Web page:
China produces more than 85% of the global supply of rare earths and the country is also the largest consum. In 2015, China’s consumption was led by magnets (35%), abrasives (18%), and catalysts (15%). As China’s insatiable demand for rare earth elements continues to grow over the coming ten years, China’s domestic production will struggle to keep up in all scenarios examined herein, leading the nation to become a net importer of certain rare earths at the expense of the rest of the world’s supply security. “In fact, by 2025 China’s domestic demand for neodymium oxide for permanent magnets alone is poised to exceed total global production of neodymium oxide by 9,000 tonnes in our base case scenario, highlighting the imminent need for additional sources of supply,” according to report.
The world may face problems of Critical Material supply, but these concerns are not translated into product design activity, even though history suggests that product design could play a role in finding solutions to Critical Materials problems, says Delft researcher David Peck.
How Are Rare Earths Used in Defense Applications?
Rare earth materials play an essential role in several critical weapons components and systems such as precision-guided munitions, electric ship drives, command and control centers, and aircraft, tanks, and missile systems.
It has been estimated that DOD uses less than 5% of domestic consumption of rare earths. Rare earth elements are found in two types of commercially available, permanent magnet materials. They are samarium cobalt (SmCo), and neodymium iron boron (NdFeB).
NdFeB magnets are considered the world’s strongest permanent magnets and are essential to many military weapons systems. SmCo retains its magnetic strength at elevated temperatures and is ideal for military technologies such as precision-guided missiles, smart bombs, and aircraft. The superior strength of NdFeB allows for the use of smaller and lighter magnets in defense weapon systems.
The use of rare earth elements in a variety of defense-related applications:
1. Guidance and control: Electric motors and Actuators e.g. Fin actuators in missile guidance and control systems; smart bombs, UAVs
2. Electric motors: Compact, powerful permanent magnets for Disk drive motors installed in aircraft, tanks, missile systems, and command and control centers
3. Laser targeting and weapons systems: Amplification of energy and resolution for enemy mine detection, interrogators, underwater mines, and countermeasures
4. Communications: Amplification, enhanced resolution of signals in Satellite communications, radar, and sonar on submarines and surface ships; Radiation and Chemical detection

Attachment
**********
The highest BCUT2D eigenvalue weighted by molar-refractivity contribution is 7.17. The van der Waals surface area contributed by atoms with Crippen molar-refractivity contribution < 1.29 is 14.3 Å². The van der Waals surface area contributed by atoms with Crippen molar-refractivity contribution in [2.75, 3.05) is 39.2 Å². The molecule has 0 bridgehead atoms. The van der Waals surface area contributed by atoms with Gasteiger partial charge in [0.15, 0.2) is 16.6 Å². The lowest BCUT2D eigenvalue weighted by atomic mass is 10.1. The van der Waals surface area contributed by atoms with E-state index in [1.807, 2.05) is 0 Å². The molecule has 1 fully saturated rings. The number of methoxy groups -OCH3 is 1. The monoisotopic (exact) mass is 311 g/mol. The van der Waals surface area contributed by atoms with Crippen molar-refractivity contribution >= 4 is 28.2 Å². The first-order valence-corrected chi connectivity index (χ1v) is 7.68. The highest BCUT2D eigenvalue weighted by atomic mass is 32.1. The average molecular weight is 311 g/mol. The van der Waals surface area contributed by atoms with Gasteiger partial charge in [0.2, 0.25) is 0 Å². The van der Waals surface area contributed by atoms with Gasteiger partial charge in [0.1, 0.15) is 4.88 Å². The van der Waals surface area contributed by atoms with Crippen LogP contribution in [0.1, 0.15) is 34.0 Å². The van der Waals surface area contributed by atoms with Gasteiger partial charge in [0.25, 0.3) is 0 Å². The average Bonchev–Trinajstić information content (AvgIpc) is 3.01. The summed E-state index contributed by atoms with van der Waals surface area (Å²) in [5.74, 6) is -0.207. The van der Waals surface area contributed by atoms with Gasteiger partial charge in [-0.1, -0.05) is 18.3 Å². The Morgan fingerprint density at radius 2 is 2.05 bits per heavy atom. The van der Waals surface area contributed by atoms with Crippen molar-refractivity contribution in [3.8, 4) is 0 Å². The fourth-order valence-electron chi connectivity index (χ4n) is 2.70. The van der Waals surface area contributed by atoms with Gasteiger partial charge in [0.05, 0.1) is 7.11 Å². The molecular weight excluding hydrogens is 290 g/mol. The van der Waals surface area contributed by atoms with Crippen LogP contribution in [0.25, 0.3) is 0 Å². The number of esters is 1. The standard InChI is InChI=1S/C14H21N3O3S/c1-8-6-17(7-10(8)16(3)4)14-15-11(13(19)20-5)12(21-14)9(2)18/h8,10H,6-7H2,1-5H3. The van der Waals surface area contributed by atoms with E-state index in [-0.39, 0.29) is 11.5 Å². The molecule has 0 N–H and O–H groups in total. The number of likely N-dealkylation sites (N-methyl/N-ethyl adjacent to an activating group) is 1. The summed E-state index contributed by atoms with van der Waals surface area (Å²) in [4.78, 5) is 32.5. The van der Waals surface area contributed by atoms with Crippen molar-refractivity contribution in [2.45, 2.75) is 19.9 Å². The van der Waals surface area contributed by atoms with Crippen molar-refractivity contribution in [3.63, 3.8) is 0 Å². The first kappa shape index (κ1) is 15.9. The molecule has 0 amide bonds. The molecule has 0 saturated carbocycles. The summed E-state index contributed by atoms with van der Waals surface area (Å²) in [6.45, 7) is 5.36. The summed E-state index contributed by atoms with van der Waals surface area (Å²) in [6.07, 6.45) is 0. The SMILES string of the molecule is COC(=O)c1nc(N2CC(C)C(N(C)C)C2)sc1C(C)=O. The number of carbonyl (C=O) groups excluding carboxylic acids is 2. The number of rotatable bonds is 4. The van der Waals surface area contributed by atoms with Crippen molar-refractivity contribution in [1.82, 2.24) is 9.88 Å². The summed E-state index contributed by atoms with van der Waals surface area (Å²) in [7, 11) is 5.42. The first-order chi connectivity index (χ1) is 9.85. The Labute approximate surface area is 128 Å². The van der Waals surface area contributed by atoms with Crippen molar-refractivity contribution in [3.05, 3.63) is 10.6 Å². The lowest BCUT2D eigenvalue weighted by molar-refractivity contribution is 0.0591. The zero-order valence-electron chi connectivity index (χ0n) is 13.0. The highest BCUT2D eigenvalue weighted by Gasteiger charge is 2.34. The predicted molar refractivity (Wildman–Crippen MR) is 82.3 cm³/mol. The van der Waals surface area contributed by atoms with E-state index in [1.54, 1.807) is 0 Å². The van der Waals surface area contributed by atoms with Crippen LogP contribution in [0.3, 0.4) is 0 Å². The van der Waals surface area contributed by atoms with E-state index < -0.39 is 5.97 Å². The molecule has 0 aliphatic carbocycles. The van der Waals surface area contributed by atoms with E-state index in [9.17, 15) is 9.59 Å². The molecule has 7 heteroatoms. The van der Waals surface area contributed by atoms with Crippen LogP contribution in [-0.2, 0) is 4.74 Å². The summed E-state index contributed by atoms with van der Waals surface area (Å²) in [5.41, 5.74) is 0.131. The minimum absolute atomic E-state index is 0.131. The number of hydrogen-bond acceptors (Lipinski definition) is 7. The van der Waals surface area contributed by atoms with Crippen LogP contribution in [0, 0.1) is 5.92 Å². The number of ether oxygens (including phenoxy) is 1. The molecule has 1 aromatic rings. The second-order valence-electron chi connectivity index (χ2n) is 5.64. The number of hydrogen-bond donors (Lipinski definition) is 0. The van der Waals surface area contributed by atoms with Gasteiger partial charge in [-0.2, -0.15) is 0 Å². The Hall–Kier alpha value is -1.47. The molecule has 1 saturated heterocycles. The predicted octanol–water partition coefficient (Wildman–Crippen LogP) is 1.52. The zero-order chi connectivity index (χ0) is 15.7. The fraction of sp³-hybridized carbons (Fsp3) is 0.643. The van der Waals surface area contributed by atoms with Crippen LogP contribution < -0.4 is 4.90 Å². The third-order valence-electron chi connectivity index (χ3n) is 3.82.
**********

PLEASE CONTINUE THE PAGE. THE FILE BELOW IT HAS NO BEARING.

5. Electronic Warfare & Directed Energy weapons : Energy storage/ Density amplification, capacitance e.g.Long range Acoustic Device and Area Denial systems, Jammers, NiMetal Hydride battery
6. Optical equipment and speakers.
Costly to Extract, Complex Manufacturing process
While relatively abundant in the earth, rare earth elements are costly to extract due to their relatively low concentrations per volume of earth extracted, making production viable only at extremely large scales.
The rare earth production process is complex and expensive. The stages of production consist of mining, separating, refining, alloying, and manufacturing rare earths into end-use items and components, as described in the GAO report.
• The first stage is the actual mining, where the ore is taken out of the ground from the mineral deposits.
• The second stage is separating the ore into individual rare earth oxides.
• The third stage is refining the rare earth oxides into metals with different purity levels; oxides can be dried, stored, and shipped for further processing into metals.
• The fourth stage is forming the metals, which can be processed into rare earth alloys.
• The fifth stage is manufacturing the alloys into devices and components, such as permanent magnets.
US Department of Defense pursues a three-pronged strategy to secure supplies of rare earth elements, which consists of diversification of supply, pursuit of substitutes, and a focus on reclamation of waste as part of a larger U.S. Government recycling effort
Alternatives to Chinese supply
As a result of the increased demand and tightening restrictions on exports of the metals from China, some countries are stockpiling rare earth resources. Searches for alternative sources in Australia, Brazil, Canada, South Africa, Tanzania, Greenland, and the United States are ongoing